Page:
Joint presentation by_delegates_of_india_and_pakistan


Published on

  • Be the first to comment

  • Be the first to like this

No Downloads
Total views
On SlideShare
From Embeds
Number of Embeds
Embeds 0
No embeds

No notes for slide
  • S/CSS/W/13 24 November 2000
  • Joint presentation by_delegates_of_india_and_pakistan

    1. 1. <ul><li>GATS negotiations in the WTO </li></ul><ul><li>Common interest of SAARC countries </li></ul><ul><li>Presentation by India and Pakistan </li></ul>
    2. 2. WHY GATS IS IMPORTANT FOR SAARC <ul><li>Services contributes over 50% of GDP in SAARC countries (except Bhutan and Nepal) </li></ul><ul><li>The share of Services trade in total trade (including intra-regional) is very low. </li></ul><ul><li>Production capacities in goods sectors are close to full exhaustion due to resource endowments while the resources required for Services are much less and available in SAARC members. </li></ul>
    3. 3. PLACEMENT OF SAARC MEMBERS IN GATS <ul><li>India and Pakistan have largely offensive stance in Services both in Market Access and Domestic Regulations </li></ul><ul><li>Bangladesh and Nepal have interest in LDC modalities (MFN waiver) </li></ul><ul><li>Maldives depends on tourism largely thus interested in Tourism Services. </li></ul>
    4. 4. INDIA AND PAKISTAN IN GATS <ul><li>Both members share common interest in Services (MA & DR). </li></ul><ul><li>They have taken joint positions and submitted proposals in various areas. </li></ul><ul><li>It has worked well to take a common stance and creating a “regional” aspect in the Services issues which is more valuable than asking as an individual member. </li></ul>
    5. 5. COMMON INTERESTS <ul><li>Mode 4 </li></ul><ul><li>Cross border supply </li></ul><ul><li>Effective Domestic Regulation </li></ul><ul><li>S & D Provisions </li></ul>
    6. 6. ISSUES IN MODE 4 <ul><li>Commitments </li></ul><ul><ul><li>Mostly horizontal in nature with inadequate sectoral coverage </li></ul></ul><ul><ul><li>Lack of clear sectoral listing and definitions of categories </li></ul></ul><ul><ul><li>Commitments in categories linked to commercial presence </li></ul></ul><ul><ul><li>Wage parity, quantitative limits, restriction on duration of stay, strict eligibility conditions, ENT </li></ul></ul><ul><li>Problem with recognition of qualification and experience </li></ul><ul><li>Payment of social security tax without corresponding benefits </li></ul>
    7. 7. JOINT PAPERS BY INDIA PAK WITH OTHER MEMBERS - I <ul><li>S/CSS/W/13 dated 24.11.2000 titled Elements for Negotiating Guidelines and Procedures </li></ul><ul><li>TN/S/W/14 dated 3 July 2003 titled Proposed Liberalisation of Mode 4 under GATS Negotiations </li></ul><ul><li>TN/S/W/19 dated 31.03.2004 titled Review of Progress as Established in Paragraph 15 of the Guidelines and Procedures for the Negotiations on Trade in Services </li></ul>
    8. 8. JOINT PAPERS BY INDIA PAK WITH OTHER MEMBERS - II <ul><li>Job(04)/142 dated 29.09.04 titled Mode 4 Transparency Issues </li></ul><ul><li>Job(05)/131 dated 30.06.2005 titled Assessment of Mode 4 offers of Members. </li></ul>
    9. 9. JOINT PAPERS BY INDIA PAK WITH OTHER MEMBERS – III (WPDR) <ul><li>Job 05/(50) dated 30.03.05 titled Proposed Elements for Disciplines on Qualification Requirements and Procedures </li></ul><ul><li>Job 06/(60) dated  30.05.2006 titled Proposed Disciplines on Qualification Requirements and Procedures </li></ul><ul><li>Both papers jointly filed by Chile, India, Mexico, Pakistan and Thailand </li></ul><ul><li>  </li></ul>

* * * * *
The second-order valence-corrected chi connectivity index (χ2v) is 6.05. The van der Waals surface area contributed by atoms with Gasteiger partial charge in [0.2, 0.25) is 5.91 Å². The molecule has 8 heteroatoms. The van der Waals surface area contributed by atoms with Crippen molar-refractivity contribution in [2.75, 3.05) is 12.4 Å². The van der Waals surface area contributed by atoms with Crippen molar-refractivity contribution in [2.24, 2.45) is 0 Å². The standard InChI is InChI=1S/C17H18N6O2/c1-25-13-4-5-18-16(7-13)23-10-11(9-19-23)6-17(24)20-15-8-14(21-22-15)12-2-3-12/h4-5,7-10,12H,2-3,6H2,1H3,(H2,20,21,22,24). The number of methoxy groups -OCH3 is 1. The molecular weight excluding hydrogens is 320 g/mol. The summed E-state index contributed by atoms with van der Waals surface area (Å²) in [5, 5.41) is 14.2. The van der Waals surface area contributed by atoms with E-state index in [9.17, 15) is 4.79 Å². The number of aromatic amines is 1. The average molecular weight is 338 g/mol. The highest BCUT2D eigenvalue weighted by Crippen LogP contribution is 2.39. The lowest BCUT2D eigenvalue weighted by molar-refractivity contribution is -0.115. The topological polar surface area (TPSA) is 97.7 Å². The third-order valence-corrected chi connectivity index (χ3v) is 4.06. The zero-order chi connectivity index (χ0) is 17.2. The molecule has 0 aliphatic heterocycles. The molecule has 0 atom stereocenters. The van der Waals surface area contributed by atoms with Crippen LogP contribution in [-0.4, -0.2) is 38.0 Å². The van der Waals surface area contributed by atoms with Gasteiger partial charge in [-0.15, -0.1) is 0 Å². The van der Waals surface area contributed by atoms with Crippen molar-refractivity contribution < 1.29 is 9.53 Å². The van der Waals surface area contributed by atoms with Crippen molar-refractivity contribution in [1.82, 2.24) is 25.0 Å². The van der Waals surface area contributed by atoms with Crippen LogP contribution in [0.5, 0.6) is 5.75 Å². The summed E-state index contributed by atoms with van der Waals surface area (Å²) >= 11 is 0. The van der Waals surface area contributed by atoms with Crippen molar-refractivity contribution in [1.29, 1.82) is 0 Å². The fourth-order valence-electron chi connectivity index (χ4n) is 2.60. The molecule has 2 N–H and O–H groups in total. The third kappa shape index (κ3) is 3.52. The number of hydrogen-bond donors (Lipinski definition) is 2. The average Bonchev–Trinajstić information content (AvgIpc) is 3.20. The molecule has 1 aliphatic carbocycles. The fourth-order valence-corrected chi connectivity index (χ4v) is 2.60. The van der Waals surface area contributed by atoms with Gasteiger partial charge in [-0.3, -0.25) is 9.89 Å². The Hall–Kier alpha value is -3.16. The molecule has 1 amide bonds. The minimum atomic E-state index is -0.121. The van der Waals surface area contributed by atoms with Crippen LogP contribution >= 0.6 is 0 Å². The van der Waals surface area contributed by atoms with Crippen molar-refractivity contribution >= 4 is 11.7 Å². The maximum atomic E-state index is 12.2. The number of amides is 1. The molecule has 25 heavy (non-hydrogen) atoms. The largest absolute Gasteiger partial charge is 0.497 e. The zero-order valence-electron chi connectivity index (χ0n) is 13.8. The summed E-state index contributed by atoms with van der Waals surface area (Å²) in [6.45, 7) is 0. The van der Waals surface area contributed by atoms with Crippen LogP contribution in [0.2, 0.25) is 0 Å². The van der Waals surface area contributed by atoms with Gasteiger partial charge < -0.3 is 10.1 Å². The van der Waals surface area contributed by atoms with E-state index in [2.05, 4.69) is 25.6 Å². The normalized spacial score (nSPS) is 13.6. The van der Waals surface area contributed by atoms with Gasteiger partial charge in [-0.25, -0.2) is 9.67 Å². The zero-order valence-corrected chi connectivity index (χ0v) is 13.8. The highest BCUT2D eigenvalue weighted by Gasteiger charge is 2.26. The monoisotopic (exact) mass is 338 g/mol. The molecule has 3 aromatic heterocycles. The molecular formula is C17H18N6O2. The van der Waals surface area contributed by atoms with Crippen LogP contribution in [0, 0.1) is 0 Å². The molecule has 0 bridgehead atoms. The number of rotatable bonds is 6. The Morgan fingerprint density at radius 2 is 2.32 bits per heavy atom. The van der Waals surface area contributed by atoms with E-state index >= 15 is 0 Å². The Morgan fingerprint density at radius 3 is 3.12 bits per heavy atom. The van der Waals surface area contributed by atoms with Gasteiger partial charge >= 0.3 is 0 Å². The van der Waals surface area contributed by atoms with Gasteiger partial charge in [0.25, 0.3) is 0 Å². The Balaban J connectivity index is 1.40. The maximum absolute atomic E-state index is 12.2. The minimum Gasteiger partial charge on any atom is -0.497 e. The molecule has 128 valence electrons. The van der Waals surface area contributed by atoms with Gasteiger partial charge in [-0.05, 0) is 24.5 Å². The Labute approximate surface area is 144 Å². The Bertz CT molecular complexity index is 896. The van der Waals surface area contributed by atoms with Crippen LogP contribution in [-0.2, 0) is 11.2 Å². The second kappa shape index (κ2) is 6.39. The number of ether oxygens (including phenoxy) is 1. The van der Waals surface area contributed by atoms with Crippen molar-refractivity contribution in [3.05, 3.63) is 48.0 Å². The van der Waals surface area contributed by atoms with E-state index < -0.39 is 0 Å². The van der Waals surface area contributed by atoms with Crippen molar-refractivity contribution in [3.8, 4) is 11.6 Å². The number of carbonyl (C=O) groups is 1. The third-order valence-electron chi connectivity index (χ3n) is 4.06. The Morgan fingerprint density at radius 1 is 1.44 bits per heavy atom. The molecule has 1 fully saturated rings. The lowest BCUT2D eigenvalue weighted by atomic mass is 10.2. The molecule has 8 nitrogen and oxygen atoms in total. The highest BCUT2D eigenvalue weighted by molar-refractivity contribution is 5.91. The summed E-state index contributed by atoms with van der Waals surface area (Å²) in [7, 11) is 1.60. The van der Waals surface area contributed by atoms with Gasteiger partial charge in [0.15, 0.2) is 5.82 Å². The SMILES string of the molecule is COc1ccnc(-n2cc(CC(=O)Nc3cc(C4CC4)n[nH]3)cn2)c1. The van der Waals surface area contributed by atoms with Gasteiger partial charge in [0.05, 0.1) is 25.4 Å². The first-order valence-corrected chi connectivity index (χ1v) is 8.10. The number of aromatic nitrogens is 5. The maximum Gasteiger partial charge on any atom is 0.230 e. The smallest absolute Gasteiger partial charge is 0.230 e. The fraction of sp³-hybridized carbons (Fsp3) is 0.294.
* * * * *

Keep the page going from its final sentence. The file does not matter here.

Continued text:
10. 10. PLURILATERAL REQUEST – MODE 4 <ul><li>Co-sponsored by Argentina, Brazil, Chile, China, Colombia, Egypt, India, Mexico, Pakistan, Peru, Thailand. </li></ul><ul><li>Identifies specfic objectives for liberalisation of Mode 4. </li></ul><ul><li>Consideration for common categories of CSS and IP </li></ul><ul><li>Indicative list of sectors/sub-sectors </li></ul><ul><li>Wage parity not to be a pre-condition </li></ul><ul><li>ENT to be removed or substantially reduced </li></ul><ul><li>Duration of stay </li></ul><ul><li>National Treatment </li></ul><ul><li>Issues of transparency </li></ul>
    11. 11. PLURILATERAL REQUEST – CROSS BORDER SUPPLY <ul><li>Co-sponsored by Chile, Hong Kong China, India, Mexico, New Zealand, Pakistan, Switzerland, Singapore, Thailand, The Separate customs Territory of Taiwan, Penghu, Kinmen and Matsu. </li></ul><ul><li>Identifies specific objectives for liberalisation of cross border supply </li></ul><ul><li>Full MA and NT in sectors/sub-sectors of interest without linking to commercial presence/citizenship/residency requirement. </li></ul><ul><li>Similar level of commitments for Mode 1 and Mode 2. </li></ul><ul><li>Commitments for CRS at two digit level </li></ul><ul><li>Use of CPC 1.1 for ‘other business services’ </li></ul>
    12. 12. PLURILATERAL REQUEST – COMPUTER RELATED SERVICES <ul><li>Co-sponsored by Australia, Canada, Chile, the European Communities, Hong Kong China, India, Japan, Republic of Korea, Mexico, New Zealand, Norway, Pakistan, Peru, Singapore, the Separate Customs Territory of Taiwan, Penghu, Kinmen and Matsu, and the United States* </li></ul><ul><li>Commitment at two digit level </li></ul><ul><li>Full MA and NT in Mode 1-3 with no limitation </li></ul><ul><li>No exclusion of CRS from horizontal commitment under Mode 4 </li></ul><ul><li>Model schedule attached </li></ul>
    13. 13. HOW TO APPROACH COLLECTIVELY <ul><li>There are no competing interest of SAARC members in the current GATS negotiations, therefore a collective approach that compliments each other would yield more productively. </li></ul><ul><li>Members may support the offensive stance in Market Access, especially the mode-4, Domestic Regulations and LDC waiver modalities. </li></ul>